At the intersection of the bridge and I

I think I finally answered one of the questions that has been bugging me about photography for some time now, namely that of, "is photography an art? And if not, what is it?" I have long wondered about this. I mean, obviously photography can be an art, but it also is not always one. And in those cases then, what is it? The obvious answer that always seemed to make the most sense was, a craft. So photography is either an art or a craft, but which is it mainly, or perhaps most important to my curious wonderings, was when is it one or the other.

 

I do not know quite why this question has nagged me so much. Perhaps it is because by better understanding the distinction, I can better understand my own pursuits of photography, or better guide where those pursuits are leading. Perhaps it is because I see the word "artist" so often misused to the point that any meaning it once had has become so diluted that now it just seems a label that photographers use to better sell their work. Perhaps it is because the word "craft" best describes how some photography is done, yet we shy away from using it because it seems somehow less than calling your work art.

 

So here goes:

 

The way I have come to see it; art is about the process, craft is about the product. An artist works on a very personal level, mainly dealing with that slender point where they (and all their collective knowledge, experience and temperament) and some place, time, person or thing intersect. For example, when I am photographing at this bridge, I am not necessarily photographing the bridge, I am photographing some point between me and this bridge. I am seeing it through the only eyes I can, mine. It is a process of realization and exploration. It is the sum of all that I am, and how it interacts with this place that I am, and that process just happens to produce photographs. Put another way, the photographer artist does not need a camera in hand to do what they do. They are involved in the artistic process of photography whether they are currently using a camera or not.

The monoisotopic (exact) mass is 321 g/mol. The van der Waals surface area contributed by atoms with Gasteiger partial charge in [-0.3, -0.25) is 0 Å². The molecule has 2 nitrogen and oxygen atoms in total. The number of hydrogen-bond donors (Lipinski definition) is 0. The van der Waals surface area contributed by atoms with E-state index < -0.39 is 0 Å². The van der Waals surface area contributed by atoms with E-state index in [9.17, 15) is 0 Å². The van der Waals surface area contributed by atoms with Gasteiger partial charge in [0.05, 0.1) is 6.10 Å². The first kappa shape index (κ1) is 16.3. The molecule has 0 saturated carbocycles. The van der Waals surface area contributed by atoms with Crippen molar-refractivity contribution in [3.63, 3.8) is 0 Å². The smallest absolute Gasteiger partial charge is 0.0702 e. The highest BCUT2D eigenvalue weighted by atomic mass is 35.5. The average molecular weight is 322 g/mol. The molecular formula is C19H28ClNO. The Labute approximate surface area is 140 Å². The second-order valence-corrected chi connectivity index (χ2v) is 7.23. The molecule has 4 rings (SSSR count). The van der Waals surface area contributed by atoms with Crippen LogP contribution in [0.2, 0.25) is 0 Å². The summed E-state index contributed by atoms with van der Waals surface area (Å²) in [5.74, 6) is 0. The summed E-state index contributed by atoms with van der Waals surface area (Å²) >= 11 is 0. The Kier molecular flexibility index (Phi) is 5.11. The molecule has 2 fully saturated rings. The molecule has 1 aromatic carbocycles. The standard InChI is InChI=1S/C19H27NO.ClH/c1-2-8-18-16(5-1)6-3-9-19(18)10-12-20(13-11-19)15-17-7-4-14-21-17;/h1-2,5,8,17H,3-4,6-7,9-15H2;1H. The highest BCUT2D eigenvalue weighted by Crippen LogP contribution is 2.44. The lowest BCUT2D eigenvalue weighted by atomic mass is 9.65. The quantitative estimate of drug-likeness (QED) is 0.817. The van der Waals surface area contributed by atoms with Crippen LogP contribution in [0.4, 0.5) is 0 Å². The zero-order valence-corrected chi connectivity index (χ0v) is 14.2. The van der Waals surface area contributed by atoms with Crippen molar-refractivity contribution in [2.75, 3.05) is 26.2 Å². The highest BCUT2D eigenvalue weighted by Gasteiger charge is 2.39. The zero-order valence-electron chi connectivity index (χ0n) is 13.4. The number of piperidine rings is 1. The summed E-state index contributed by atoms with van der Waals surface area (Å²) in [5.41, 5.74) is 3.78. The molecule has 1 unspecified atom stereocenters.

To contrast that with photographic craft, those crafters are the imagemakers. They are the ones whose focus is on designing and building photographs. The emphasis lies with the finished product, rather than the process that it took to get there.

 

I don't think one approach is better than the other, they are merely two different ways of going about the business of photography. But I do think there are several key differences between the two that are worth pointing out.

 

The artist works personally. The satisfaction they get comes from within, or rather that interaction with a place, moment or object. They generally do not seek nor need accolades. That is why artists generally are not the ones calling themselves artists. Usually it is the photographer craftsmen who feel the need to do that. More on that in a minute. But working on such a personal level has its shortcomings. What an artist produces is not always very well understood by others. Their work carries much less universal appeal, because, well if it did, then it would not be a personal process of exploration but rather a universal one. Also artists tend to fall victim to producing imagery that is not as strong as the process that created it, yet rely on the conviction of their experiences to lend their photos value. In this way, photographer artists lose sight of the fact that the value in what they do is in the process and not the product.

 

The imagemaker, aka craftsman photographer, generally excels at the technical aspects of their craft. Their images are generally bold and beautiful. They tend to carry lots of universal appeal because they speak in universal concepts. This tends to make the imagemaker much more commercially successful. But their work tends to lack the complexity of the artistic approach. It must, because the more complex, the more artistic, the less universally appealing it becomes, the less successful the product.